Where’s the Wheelchair Dance in Pop Culture?

Television right now seems a bit obsessed with dance shows. From reality programming featuring dance competitions to original series about dance, everyone has dancing on the screen, and on the brain. There’s been a spillover into film, too, with a number of dance-themed movies in recent years. And we’ve seen a wide range of styles on display, including everything from classical ballet to jazz dance.

Well, almost everything. Because there’s one discipline of dance that I almost never see represented in pop culture, and its absence is notable, striking, and, honestly, rather painful, because it amounts to an erasure not just of a specific style of dance, but of a whole community, as well. I’m speaking, of course, of wheelchair dance, performed all over the world in a huge number of venues and a variety of styles, from extremely avant-garden modern pieces to more classical ballroom and tango.

Yet, to look at pop culture, you’d think wheelchair dance doesn’t exist. Glee notably seemed to think it came up with the idea all on its own, without so much as a nod to the fact that disabled dance companies exist all over the world, and many more people perform on their own, dance with friends, and participate in dance competitions. Yes, wheelchair dancers compete; another thing you wouldn’t pick up on from pop culture. Despite the popularity of dance competition shows and danceoff movies, it’s very, very rare to see a wheelchair user competing, or to see wheelchair dancers showcasing their best moves.

There are, of course, a few exceptions. So You Think You Can Dance featured two performers from AXIS Dance Company, an integrated dance company that includes disabled performers. Musical Chairs is a film that, astoundingly, is actually all about wheelchair dance, and has a number of members of the disability community excited. On Push Girls, viewers have an opportunity to see dance performances by Auti Angel, Tiphany, Mia, and Chelsie. These are just three works, though, in comparison to a tide of nondisabled dance, and with the exception of So You Think You Can Dance, they don’t have very large audiences; Musical Chairs, for example, has not exactly enjoyed a wide distribution.

So, why is the representation of wheelchair dance in pop culture so poor? Some of it is clearly lack of awareness; many of the people creating pop culture for the masses have no idea that wheelchair dance even exists and they seem genuinely shocked by the discovery that it does, and that it has numerous performers, fans, and even its own celebrities. Wheelchair dance is like a subculture within the larger dance community, just like disability culture is a minority subculture.

As a performance art, it’s also one that challenges social attitudes and notions about dance. Disabled people aren’t supposed to be able to dance, aren’t supposed to enjoy moving within their bodies, aren’t supposed to have intimate and communicative relationships with their muscles and bones. They aren’t supposed to be able to enjoy the same things nondisabled people do, and they certainly aren’t supposed to be good at those things; wheelchair dance does not provoke feelings of pity and gooey smiles about how nice it is to see ‘them’ trying to do something, because it’s an art. And a sport. It requires skill, physical discipline, training, strength, coordination, and partnership with members of your dance company, partnership, or team.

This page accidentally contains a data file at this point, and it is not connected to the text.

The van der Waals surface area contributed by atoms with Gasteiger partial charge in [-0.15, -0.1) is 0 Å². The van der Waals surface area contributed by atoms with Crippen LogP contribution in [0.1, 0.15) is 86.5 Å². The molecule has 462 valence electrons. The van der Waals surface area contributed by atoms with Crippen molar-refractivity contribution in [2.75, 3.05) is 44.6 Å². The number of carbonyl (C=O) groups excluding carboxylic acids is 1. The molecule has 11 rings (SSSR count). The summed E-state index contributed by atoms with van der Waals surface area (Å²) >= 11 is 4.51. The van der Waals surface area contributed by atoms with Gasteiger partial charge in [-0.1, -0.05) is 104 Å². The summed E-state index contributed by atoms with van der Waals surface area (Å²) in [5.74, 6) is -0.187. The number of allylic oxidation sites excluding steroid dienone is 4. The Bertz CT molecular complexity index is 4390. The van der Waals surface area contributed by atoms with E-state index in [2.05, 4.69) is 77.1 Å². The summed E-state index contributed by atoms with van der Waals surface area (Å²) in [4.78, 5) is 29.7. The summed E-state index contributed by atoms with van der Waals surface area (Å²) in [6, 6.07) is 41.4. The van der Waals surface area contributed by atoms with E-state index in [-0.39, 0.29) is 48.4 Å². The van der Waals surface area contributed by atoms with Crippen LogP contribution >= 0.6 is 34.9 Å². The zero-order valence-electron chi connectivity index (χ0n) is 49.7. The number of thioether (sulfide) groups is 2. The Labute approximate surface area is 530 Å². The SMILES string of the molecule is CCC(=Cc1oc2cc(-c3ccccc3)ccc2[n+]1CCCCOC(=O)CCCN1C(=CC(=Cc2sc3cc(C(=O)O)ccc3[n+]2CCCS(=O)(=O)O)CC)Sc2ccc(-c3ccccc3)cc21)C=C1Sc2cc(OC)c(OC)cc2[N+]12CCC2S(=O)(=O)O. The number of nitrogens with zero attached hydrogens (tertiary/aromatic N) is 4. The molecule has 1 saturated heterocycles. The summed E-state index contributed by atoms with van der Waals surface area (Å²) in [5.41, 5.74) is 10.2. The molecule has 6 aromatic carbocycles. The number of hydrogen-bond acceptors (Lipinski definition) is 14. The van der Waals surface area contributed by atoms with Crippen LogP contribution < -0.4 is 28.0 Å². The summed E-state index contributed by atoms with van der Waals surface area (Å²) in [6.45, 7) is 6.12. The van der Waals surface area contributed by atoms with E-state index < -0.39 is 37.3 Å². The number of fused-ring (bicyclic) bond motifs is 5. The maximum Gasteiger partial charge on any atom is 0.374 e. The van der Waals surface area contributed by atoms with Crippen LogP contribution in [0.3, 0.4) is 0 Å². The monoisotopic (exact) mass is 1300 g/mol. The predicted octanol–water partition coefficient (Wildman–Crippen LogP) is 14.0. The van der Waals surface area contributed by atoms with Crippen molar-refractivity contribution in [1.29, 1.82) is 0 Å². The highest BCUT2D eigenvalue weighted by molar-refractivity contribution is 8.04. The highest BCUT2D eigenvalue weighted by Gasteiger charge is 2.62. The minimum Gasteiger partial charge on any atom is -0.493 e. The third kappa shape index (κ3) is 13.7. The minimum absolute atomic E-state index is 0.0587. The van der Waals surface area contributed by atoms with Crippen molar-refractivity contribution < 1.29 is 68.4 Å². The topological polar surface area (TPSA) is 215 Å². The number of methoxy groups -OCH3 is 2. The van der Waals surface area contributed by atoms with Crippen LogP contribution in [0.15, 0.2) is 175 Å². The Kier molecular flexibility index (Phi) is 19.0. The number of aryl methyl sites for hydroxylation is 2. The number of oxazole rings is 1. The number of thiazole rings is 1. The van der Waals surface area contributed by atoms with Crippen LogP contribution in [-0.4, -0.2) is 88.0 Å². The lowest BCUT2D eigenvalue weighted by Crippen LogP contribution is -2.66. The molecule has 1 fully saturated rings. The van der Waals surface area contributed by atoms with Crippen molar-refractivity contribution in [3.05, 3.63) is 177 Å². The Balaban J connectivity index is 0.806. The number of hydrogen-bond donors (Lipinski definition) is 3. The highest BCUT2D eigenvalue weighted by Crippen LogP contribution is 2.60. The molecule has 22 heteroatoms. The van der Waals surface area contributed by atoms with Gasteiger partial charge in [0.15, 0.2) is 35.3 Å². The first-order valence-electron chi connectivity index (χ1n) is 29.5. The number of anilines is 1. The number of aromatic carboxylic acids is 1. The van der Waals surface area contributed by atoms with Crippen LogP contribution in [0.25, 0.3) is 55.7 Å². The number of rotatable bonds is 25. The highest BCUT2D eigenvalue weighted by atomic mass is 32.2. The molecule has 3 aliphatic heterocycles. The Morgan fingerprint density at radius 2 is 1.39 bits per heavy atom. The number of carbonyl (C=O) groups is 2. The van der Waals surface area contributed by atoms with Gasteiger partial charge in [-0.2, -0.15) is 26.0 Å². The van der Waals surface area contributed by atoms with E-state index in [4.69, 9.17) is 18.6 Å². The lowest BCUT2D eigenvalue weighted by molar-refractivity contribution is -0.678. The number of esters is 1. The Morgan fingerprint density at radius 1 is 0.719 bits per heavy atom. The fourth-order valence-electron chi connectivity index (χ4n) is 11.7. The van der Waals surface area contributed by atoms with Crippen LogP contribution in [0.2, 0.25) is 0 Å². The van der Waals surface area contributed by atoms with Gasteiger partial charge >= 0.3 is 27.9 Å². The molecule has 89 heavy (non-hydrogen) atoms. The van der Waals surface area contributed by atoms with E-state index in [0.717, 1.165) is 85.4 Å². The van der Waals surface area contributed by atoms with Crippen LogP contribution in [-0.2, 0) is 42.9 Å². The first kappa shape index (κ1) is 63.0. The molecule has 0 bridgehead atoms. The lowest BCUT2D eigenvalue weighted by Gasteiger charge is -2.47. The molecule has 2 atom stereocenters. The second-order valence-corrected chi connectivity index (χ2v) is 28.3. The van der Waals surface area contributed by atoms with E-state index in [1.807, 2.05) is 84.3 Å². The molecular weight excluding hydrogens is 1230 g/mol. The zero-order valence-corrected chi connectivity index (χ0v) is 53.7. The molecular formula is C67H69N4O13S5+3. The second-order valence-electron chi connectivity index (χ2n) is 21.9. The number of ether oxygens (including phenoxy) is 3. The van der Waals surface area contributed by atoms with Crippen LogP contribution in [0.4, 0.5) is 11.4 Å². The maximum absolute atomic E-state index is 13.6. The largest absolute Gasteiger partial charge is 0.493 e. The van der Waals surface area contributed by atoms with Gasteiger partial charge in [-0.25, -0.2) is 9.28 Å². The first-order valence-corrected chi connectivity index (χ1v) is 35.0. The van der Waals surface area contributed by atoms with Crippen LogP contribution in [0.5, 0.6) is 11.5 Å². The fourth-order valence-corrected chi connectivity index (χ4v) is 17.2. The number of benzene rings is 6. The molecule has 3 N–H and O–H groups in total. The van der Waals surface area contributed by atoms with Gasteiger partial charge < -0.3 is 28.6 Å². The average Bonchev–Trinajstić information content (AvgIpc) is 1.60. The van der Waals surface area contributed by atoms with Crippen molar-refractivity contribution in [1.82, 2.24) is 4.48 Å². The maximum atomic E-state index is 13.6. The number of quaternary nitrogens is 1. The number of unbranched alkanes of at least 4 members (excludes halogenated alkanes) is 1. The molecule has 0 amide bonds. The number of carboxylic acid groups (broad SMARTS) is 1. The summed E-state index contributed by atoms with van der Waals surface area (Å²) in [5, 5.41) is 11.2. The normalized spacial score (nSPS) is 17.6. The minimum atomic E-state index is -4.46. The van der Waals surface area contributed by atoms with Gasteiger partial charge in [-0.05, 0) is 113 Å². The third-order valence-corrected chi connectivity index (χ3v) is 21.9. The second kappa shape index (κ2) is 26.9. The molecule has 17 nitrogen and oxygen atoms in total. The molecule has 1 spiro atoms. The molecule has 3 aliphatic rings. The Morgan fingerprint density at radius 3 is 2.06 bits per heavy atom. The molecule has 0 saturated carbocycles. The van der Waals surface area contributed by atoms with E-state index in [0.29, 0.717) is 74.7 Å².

This seems to terrify some nondisabled people, who can’t conceive of a world in which disabled people don’t strive to do something as ‘normally’ as possible. In wheelchair dance, the wheelchair is part of the dance, as an extension of the dancer’s body, as an integrated part of the choreography and the visual themes presented to the viewer. It is not something to be hidden or ashamed of. Likewise with other mobility aids, like canes, crutches, braces, and any other devices members of a dance company might be using. The relationship between dancers and their mobility aids is one of harmony, not constant battle, or bitterness. It’s complex and beautiful and becomes a reminder that bodies move and function in many different ways, and no one way is better than any other.

There seems to be an assumption that wheelchair dance wouldn’t appeal to a larger audience, and thus doesn’t have a role in pop culture. A competition show, or reality series following a dance company, or a straight scripted drama (or comedy!) with disabled dancers wouldn’t attract the same kind of viewership, is the rationale. Unless, of course, the disabilities were used as either the butts of jokes or the seat of inspirational wisdom intended to evoke misty eyes among viewers. And most creators of pop culture would have to grudgingly admit that these uses of disability wouldn’t be sustainable in, say, a long-term scripted drama, where viewers would eventually expect something other than tragedy porn.

Seeing a show where dancers are independent and interdependent, dealing with the daily lives of living with disability while also performing and making connections with other artists, might be too much for nondisabled audiences. But it also might not be, and there’s no way to tell until people are actually exposed to the concept and given a chance to decide for themselves. Why not include a pair of wheelchair dancers on a dance competition show? Why not do a miniseries following a disabled dance company through the development and production of a new piece? Why not really go out on a limb and develop a pilot for a dance show that revolves (haha) around wheelchair dance, challenging the assumptions of both network heads and the viewers?

And in all of those cases, you’d better be planning on casting actual disabled dancers in those roles.